Hazards in cultural heritage sites: Early detection of biological colonization of the Roman Ruins of Tróia EVALUATED

Anthropogenic and natural risks can cause severe damage to cultural heritage sites and structures. The project STORM deals with these hazards on-site, where it is especially important to analyze the early detection of biological colonization on wall paintings, frescos and stuccoes. This deterioration is an undesirable change caused by microorganisms which may contain chlorophyll, an aspect to carefully observe with specified systems. Four systems from three case studies, based on the induced fluorescence technique of spectroscopy, are discussed and compared on three aspects: technical qualities, framework, and practical use and outcome. The results and comparison show that the SFS sensor, used at the STORM project, is in general more effective, compact and cost-effective for the early detection of biological colonization than the LIF sensor, the Biofinder and the chlorophyll fluorescence technique with PAM. All systems have a high future potential, but more research needs to be done for the further improvement and development of detecting early biological colonization in engineering and cultural heritage. In addition, specific modifications, necessary changes and different purposes for all the systems are therefore discussed in this dissertation. A future use could be to use them in detecting biological colonization on surfaces in civil engineering, like concrete, stone and metal. This is applied to structures like buildings, dams, silos, cooling towers, bridges, tanks, pipelines and sewers.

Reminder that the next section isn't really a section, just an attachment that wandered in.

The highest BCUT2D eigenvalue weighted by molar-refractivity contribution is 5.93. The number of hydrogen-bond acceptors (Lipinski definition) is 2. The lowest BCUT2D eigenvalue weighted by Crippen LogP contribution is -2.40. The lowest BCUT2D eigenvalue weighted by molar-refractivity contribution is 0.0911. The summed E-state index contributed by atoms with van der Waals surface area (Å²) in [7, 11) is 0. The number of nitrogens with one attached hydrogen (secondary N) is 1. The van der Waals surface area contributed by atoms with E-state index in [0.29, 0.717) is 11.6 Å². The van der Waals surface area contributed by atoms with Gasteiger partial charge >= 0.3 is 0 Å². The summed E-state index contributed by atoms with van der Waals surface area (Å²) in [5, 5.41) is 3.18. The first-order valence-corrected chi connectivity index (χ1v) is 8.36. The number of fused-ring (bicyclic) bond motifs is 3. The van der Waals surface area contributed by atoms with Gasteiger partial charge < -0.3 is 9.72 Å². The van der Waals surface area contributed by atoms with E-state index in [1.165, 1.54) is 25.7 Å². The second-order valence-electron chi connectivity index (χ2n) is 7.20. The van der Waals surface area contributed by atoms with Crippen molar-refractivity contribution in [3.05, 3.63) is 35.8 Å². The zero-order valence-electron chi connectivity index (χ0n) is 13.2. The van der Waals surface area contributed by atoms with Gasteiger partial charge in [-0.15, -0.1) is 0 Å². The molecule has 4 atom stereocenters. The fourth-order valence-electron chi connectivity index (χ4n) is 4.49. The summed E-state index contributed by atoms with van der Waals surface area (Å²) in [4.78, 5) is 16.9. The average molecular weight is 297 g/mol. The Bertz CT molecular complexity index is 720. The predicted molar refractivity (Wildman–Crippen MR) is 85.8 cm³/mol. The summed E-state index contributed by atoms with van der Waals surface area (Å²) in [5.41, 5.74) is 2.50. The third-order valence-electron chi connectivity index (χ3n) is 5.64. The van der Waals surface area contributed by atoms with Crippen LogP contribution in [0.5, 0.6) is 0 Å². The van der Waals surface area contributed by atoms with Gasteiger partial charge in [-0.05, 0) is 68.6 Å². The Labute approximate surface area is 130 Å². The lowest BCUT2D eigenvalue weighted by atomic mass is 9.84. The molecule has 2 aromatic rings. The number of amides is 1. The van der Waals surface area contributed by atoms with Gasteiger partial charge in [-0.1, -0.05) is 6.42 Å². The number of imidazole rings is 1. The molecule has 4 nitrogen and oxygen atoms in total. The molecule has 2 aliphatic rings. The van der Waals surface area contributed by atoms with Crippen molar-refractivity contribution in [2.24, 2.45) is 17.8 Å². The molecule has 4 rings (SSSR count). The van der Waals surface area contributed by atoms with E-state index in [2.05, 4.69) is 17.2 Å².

Herança cultural, riscos, STORM, Tróia, colonização biológica, técnica de fluorescência induzida

Junho 27, 2018, 11:0


Obra sujeita a Direitos de Autor



José Maria Da Cunha Rego Lobo de Carvalho

Departamento de Engenharia Civil, Arquitectura e Georrecursos (DECivil)

Prof Auxiliar Convidado


Anthony Tetaert

University of Gent

Teaching Assistant